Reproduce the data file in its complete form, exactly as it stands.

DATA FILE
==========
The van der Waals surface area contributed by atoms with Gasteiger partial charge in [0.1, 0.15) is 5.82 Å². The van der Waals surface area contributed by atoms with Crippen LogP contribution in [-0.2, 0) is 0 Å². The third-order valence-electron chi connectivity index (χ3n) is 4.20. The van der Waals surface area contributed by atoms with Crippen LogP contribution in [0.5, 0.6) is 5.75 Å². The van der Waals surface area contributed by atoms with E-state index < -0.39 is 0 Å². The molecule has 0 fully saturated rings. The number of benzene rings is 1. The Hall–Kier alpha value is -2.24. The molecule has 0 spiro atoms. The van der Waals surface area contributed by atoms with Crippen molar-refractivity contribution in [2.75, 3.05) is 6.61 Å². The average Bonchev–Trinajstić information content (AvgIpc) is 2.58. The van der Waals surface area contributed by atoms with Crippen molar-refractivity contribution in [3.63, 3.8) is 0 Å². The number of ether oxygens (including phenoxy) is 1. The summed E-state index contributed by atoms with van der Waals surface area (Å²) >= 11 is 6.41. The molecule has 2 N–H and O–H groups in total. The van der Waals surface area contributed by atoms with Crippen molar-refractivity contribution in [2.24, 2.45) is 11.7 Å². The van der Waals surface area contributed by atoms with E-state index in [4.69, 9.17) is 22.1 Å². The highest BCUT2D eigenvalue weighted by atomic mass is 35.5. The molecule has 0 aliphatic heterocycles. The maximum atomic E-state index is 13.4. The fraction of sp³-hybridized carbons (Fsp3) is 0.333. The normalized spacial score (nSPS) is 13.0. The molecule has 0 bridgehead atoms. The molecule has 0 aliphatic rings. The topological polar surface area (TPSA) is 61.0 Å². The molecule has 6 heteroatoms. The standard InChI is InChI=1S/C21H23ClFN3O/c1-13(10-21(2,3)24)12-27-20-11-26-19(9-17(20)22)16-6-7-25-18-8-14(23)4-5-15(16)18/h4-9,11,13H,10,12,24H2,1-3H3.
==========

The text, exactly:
The van der Waals surface area contributed by atoms with Gasteiger partial charge in [0.1, 0.15) is 5.82 Å². The van der Waals surface area contributed by atoms with Crippen LogP contribution in [-0.2, 0) is 0 Å². The third-order valence-electron chi connectivity index (χ3n) is 4.20. The van der Waals surface area contributed by atoms with Crippen LogP contribution in [0.5, 0.6) is 5.75 Å². The van der Waals surface area contributed by atoms with E-state index < -0.39 is 0 Å². The molecule has 0 fully saturated rings. The number of benzene rings is 1. The Hall–Kier alpha value is -2.24. The molecule has 0 spiro atoms. The van der Waals surface area contributed by atoms with Crippen molar-refractivity contribution in [2.75, 3.05) is 6.61 Å². The average Bonchev–Trinajstić information content (AvgIpc) is 2.58. The van der Waals surface area contributed by atoms with Crippen molar-refractivity contribution in [3.63, 3.8) is 0 Å². The number of ether oxygens (including phenoxy) is 1. The summed E-state index contributed by atoms with van der Waals surface area (Å²) >= 11 is 6.41. The molecule has 2 N–H and O–H groups in total. The van der Waals surface area contributed by atoms with Crippen molar-refractivity contribution in [2.24, 2.45) is 11.7 Å². The van der Waals surface area contributed by atoms with E-state index in [4.69, 9.17) is 22.1 Å². The highest BCUT2D eigenvalue weighted by atomic mass is 35.5. The molecule has 0 aliphatic heterocycles. The maximum atomic E-state index is 13.4. The fraction of sp³-hybridized carbons (Fsp3) is 0.333. The normalized spacial score (nSPS) is 13.0. The molecule has 0 bridgehead atoms. The molecule has 0 aliphatic rings. The topological polar surface area (TPSA) is 61.0 Å². The molecule has 6 heteroatoms. The standard InChI is InChI=1S/C21H23ClFN3O/c1-13(10-21(2,3)24)12-27-20-11-26-19(9-17(20)22)16-6-7-25-18-8-14(23)4-5-15(16)18/h4-9,11,13H,10,12,24H2,1-3H3.